The other day I was craving one of those delectable Cream Puff Gari Gari Kun ice pops from my local 7-Eleven with their sweet milky ice crystals coating a rich custard sauce center. So you know what I did?

I went right down to my local hospital for a colonoscopy, that’s what. Normally I’d actually eat the delicious snack, but after hearing about the latest book by Japanese author, Munetetsu Tei, I learned that it might actually be cancer trying to trick me.

In Tei’s latest book Gan No Iyagaru no Shokuji (Diets Cancer Hates) he explains why a sudden change in appetite might be a sign of something more serious going on inside you.

He recalls his early days as a physician. When making his afternoon rounds, Tei noticed that several cancer patients indulged in ice cream. He also claims that the patients who he saw pigging out on the stuff often made another visit when they relapsed, whereas patients who didn’t seemed to keep out of cancer treatment.

He then compares this to the changes in cravings that pregnant women experience. However, instead of a bundle of joy’s mouth, it’s malignant tissue calling the shots. While some foods require digestion to be broken down into energy providing sugars, junk foods like ice cream provide the glucose that cancer cells require to spread the fastest. And that’s not all says Tei.

“Cooling the body decreases its immune system functions and causes the cancer to spread. Cancer thrives on a diet that’s cold and sweet. Eating foods like candy or sugary drinks is like feeding cancer in patients.”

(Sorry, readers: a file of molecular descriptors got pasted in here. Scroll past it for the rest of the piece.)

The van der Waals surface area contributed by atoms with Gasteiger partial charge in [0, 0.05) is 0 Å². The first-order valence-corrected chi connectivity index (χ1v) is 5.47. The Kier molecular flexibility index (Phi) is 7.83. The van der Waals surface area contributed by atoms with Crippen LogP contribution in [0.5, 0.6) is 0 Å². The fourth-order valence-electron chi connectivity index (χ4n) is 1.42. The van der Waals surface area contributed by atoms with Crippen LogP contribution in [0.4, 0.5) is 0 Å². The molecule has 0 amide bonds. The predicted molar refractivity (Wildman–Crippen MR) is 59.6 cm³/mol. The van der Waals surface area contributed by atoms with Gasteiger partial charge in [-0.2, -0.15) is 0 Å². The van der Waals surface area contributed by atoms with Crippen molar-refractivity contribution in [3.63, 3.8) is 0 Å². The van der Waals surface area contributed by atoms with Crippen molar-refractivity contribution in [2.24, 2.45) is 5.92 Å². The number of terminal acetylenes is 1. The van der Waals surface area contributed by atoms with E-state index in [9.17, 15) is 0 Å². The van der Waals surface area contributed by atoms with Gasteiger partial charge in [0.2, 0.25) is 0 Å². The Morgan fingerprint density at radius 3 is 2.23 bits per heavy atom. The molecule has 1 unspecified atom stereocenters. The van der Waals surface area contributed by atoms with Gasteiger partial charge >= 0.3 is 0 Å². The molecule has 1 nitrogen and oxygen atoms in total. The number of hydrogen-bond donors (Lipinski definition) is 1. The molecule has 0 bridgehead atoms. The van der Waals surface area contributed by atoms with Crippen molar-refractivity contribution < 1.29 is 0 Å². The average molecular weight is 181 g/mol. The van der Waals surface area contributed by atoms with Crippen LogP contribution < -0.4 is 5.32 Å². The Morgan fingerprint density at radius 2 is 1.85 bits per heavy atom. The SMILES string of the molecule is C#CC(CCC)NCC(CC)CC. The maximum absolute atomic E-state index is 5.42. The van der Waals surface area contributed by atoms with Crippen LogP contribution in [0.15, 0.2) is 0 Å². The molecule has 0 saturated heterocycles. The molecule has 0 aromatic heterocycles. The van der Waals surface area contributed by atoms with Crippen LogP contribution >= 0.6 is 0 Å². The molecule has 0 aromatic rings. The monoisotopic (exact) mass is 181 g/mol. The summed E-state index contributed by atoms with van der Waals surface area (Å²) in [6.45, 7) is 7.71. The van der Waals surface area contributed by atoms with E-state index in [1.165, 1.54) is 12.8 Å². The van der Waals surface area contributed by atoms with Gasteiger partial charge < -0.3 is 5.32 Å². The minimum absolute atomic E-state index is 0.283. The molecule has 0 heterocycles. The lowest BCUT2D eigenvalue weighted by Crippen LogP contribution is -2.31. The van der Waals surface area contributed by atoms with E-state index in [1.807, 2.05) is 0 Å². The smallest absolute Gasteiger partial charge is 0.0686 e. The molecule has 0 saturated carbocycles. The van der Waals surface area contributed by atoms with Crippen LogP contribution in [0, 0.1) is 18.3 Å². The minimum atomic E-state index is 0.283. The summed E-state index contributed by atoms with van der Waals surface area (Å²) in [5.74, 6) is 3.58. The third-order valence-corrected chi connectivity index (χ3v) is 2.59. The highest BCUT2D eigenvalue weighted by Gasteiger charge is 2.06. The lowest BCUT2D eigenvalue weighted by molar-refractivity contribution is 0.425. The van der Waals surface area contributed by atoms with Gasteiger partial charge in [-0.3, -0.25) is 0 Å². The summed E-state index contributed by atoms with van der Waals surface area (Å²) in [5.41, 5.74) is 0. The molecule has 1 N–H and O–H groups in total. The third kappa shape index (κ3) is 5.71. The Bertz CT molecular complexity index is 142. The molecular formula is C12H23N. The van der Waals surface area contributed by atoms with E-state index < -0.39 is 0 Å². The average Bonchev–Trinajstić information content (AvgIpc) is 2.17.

At first it might seem this is just another doctor bashing the easy target of junk food, but Tei says that this is more of an unusual change in cravings. This means if your an ice cream junkie to begin with wanting a popsicle is not alone a reason to panic.

However, if said ice cream junkie were to suddenly want carrot sticks and apples something also might be amiss. In a surprising move Dr. Tei doesn’t hesitate to lash out at foods generally considered healthy either.

“Although nutrients are lost when cooking vegetables, it helps them to absorb into the body. Therefore I believe it’s more effective than eating them raw. Not only that, recently fruits have very high sugar contents which means you can no longer flatly claim that fruit = healthy.”

Munetetsu Tei is currently the president of Nihon Pharmaceutical University, an institution which combines modern medicine with holistic treatments. As such many of his claims would seem to be more theoretical and based on experience rather than rigorously tested and evaluated through clinical study.

That being said, his core message of paying attention to changes in one’s body for signs of illness is definitely food for thought. However, if you don’t normally like thought but find you suddenly have a craving for it, you might want to get yourself checked out.

Source: News Post Seven via My Game News Flash (Japanese)
Book Image: Amazon
Ice Cream Image: RocketNews24